E3 Metals (ETMC.V) charged its batteries with some necessary capital today when the Alberta-based petro-lithium company closed its recently announced non-brokered private placement.
The private placement topped company coffers with gross proceeds of CAD$123,000.
According to the release, E3 Metals intends to use the money to fuel its pursuit of commercializing its proprietary lithium-extraction technology.
The private placement, announced on Dec. 17, 2018, consisted of an offering of 307,500 units at $0.40 per unit.
Each unit was comprised of one common share and one common share purchase warrant. Every warrant entitles the bearer to purchase one share at an exercise price of $0.60 for up to 18 months after the date of issuance.
Company officers received stock options for the purchase of up to 175,000 shares in E3 Metals at $0.40 each for up to three years after issuance.
This cash injection via private placement hits just as lithium spot prices begin to stabilize. It’s been a hard year as miners turned up production levels and China retracted many of its subsidies toward EV manufacturing.
However, as the following graph shows, global supply predictions don’t always come to fruition. This last year has been no different and demand continues to climb. For example, Tesla’s (TSLA.Q) pot-smoking CEO plans to increase the company’s EV production to one million cars annually by 2020.
The International Energy Agency (IEA) predicts that the global EV fleet will grow from approximately 3.1 million in 2017 to 125 million by 2030. If all these vehicles use the same amount of lithium in their batteries as Tesla, we would require 5,625,000 tonnes of LCE.
The global supply of LCE totaled approximately 200,000 tonnes last year.
Despite what Morgan Stanley (MS.Z) said this year about lithium in it’s report “The Long Term Pain of New Supply,“ the market seems to be maintaining a balance as it heads into a growing wave of international demand.
Everybody is getting on board the lithium train
Auto manufacturers like Telsa, GM (GM.Z) and BMW (BMW.ETR) have seen the writing on the wall and are stepping up their EV game by cutting deals for large scale battery production.
It’s not just the manufacturers, energy companies are beginning to pivot as well with oil producers like BP dumping money into research to develop battery technologies capable of charging your EV in five minutes.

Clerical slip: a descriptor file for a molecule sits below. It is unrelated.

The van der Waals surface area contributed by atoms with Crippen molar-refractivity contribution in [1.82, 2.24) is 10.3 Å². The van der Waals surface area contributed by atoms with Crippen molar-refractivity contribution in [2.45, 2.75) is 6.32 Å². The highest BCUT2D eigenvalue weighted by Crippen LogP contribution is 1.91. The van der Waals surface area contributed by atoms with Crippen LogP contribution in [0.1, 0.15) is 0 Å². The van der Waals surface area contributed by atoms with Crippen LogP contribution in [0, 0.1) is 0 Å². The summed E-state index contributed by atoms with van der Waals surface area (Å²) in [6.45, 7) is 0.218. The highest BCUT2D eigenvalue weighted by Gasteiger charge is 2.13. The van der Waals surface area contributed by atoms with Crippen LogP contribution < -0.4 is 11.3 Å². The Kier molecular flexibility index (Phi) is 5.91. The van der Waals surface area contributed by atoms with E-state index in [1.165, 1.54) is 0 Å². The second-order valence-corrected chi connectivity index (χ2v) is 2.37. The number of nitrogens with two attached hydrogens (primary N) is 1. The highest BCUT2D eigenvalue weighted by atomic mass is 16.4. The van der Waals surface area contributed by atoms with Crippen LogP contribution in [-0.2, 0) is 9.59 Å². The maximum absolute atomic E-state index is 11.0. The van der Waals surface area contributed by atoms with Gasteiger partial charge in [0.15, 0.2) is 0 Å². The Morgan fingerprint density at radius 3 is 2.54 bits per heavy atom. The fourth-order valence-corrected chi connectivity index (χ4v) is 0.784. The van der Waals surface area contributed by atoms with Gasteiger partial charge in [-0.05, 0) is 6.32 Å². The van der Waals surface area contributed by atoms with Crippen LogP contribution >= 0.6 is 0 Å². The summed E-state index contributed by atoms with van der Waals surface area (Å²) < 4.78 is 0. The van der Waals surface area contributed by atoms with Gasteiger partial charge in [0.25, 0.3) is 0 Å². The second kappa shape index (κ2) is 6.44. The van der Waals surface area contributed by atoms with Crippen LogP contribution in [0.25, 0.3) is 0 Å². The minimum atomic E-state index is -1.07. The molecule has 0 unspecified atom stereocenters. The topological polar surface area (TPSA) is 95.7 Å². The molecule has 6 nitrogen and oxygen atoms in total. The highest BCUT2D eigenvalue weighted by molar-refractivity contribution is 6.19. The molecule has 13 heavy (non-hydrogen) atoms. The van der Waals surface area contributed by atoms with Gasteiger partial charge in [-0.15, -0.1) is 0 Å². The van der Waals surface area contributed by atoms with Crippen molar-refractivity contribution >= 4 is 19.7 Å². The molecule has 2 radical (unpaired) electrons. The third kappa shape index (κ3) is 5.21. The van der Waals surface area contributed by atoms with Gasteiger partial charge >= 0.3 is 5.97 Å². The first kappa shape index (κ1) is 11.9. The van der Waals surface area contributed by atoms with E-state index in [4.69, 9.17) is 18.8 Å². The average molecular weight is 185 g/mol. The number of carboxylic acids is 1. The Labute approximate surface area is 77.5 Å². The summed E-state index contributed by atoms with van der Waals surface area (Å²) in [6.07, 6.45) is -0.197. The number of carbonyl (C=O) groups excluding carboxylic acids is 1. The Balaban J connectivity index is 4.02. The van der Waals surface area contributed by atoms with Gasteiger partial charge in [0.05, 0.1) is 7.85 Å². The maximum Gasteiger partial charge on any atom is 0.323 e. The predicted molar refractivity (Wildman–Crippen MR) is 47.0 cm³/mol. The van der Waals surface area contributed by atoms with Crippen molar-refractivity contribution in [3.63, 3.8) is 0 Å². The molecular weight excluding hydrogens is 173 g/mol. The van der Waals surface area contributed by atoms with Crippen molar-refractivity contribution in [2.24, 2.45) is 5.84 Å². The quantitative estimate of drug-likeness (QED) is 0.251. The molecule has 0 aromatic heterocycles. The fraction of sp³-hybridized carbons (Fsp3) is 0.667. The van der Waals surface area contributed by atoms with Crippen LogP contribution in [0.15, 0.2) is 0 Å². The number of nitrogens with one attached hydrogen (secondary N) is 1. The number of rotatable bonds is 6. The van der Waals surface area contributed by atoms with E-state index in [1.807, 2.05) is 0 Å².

As such, lithium producers will continue to be in demand and as commercial battery consumers like Tesla scramble to secure a safe domestic supply of raw material, North American lithium projects will receive more attention than ever before.
E3 Metals, with its enviable portfolio of lithium properties in Alberta, has control over 6.7 million tonnes of lithium carbonate (inferred) and a proprietary extraction technology it was able to prove out this year.
According to the EG article penned by Greg Nolan, E3 CEO, Chris Doornbos had this to say about recent test results of the company’s innovative extraction process:
“The increased performance of the ion-exchange material demonstrates that E3 Metals continues to be on the right track with its proprietary technology. The ion-exchange sorbent, and continual scale-up of this process, is the last key development prior to outlining a full cycle process flow sheet for lab-scale production of lithium hydroxide. While we continue to push for increased performance of the technology, the Company is confident that it is in a position to achieve its goals outlined above.”
As 2019 fast approaches many industry pundits are painting a brighter picture for lithium in the face of the energy mineral’s considerable mining development challenges.
In fact, we could see global pricing reach levels previously enjoyed by China as Simon Moores, managing director, Benchmark Mineral Intelligence, explained:
“The lithium industry is facing a wall of electric vehicle demand. Lithium prices have been high and sustained for many years now – something that those outside of the industry did not expect back in 2015. We have shifted from an industry being influenced by supply side problems to a demand driven story. Electric vehicles are now beginning to impact the lithium supply chain.”
What does this mean for the sector and its investors?
Demand is growing exponentially and new mines aren’t coming online as fast as predicted. This will mean a tight market through 2019 until prices once again climb in 2020 and 2021 when auto manufacturers’ promises become reality.
If juniors like E3 Metals can weather the current storm and perfect its extraction technologies, the lithium explorer may just end up on the M&A radar of lithium-hungry manufacturers. All that’s left is the execution.
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